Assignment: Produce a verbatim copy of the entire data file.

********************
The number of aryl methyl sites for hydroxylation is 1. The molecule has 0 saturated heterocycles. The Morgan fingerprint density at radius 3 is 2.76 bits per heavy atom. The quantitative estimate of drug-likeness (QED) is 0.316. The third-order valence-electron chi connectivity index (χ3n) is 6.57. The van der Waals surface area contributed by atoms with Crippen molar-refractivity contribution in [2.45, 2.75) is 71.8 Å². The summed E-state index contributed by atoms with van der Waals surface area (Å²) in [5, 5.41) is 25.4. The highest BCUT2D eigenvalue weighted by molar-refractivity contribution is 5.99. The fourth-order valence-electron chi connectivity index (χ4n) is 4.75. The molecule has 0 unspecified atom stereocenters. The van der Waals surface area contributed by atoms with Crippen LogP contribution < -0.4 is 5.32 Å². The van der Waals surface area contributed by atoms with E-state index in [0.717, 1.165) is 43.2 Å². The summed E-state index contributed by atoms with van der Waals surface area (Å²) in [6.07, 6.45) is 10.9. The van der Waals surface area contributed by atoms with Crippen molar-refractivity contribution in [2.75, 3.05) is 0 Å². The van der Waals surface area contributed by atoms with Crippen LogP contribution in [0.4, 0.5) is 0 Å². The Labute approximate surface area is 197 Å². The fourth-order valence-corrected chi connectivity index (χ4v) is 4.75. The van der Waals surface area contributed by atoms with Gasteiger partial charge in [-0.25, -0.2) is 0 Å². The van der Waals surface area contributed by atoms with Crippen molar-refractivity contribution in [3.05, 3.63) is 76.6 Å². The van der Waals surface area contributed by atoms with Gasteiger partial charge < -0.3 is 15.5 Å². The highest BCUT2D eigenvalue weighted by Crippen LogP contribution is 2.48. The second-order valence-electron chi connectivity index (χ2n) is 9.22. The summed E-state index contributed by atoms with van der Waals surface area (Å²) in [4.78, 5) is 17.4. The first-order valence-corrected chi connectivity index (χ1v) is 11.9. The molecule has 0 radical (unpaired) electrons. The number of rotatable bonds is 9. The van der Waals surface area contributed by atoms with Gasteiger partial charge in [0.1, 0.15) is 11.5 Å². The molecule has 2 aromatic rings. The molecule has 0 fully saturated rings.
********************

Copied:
The number of aryl methyl sites for hydroxylation is 1. The molecule has 0 saturated heterocycles. The Morgan fingerprint density at radius 3 is 2.76 bits per heavy atom. The quantitative estimate of drug-likeness (QED) is 0.316. The third-order valence-electron chi connectivity index (χ3n) is 6.57. The van der Waals surface area contributed by atoms with Crippen molar-refractivity contribution in [2.45, 2.75) is 71.8 Å². The summed E-state index contributed by atoms with van der Waals surface area (Å²) in [5, 5.41) is 25.4. The highest BCUT2D eigenvalue weighted by molar-refractivity contribution is 5.99. The fourth-order valence-electron chi connectivity index (χ4n) is 4.75. The molecule has 0 unspecified atom stereocenters. The van der Waals surface area contributed by atoms with Crippen LogP contribution < -0.4 is 5.32 Å². The van der Waals surface area contributed by atoms with E-state index in [0.717, 1.165) is 43.2 Å². The summed E-state index contributed by atoms with van der Waals surface area (Å²) in [6.07, 6.45) is 10.9. The van der Waals surface area contributed by atoms with Crippen molar-refractivity contribution in [2.75, 3.05) is 0 Å². The van der Waals surface area contributed by atoms with Crippen LogP contribution in [0.4, 0.5) is 0 Å². The Labute approximate surface area is 197 Å². The fourth-order valence-corrected chi connectivity index (χ4v) is 4.75. The van der Waals surface area contributed by atoms with Gasteiger partial charge in [-0.25, -0.2) is 0 Å². The van der Waals surface area contributed by atoms with Crippen molar-refractivity contribution in [3.05, 3.63) is 76.6 Å². The van der Waals surface area contributed by atoms with Gasteiger partial charge < -0.3 is 15.5 Å². The highest BCUT2D eigenvalue weighted by Crippen LogP contribution is 2.48. The second-order valence-electron chi connectivity index (χ2n) is 9.22. The summed E-state index contributed by atoms with van der Waals surface area (Å²) in [4.78, 5) is 17.4. The first-order valence-corrected chi connectivity index (χ1v) is 11.9. The molecule has 0 radical (unpaired) electrons. The number of rotatable bonds is 9. The van der Waals surface area contributed by atoms with Gasteiger partial charge in [0.1, 0.15) is 11.5 Å². The molecule has 2 aromatic rings. The molecule has 0 fully saturated rings.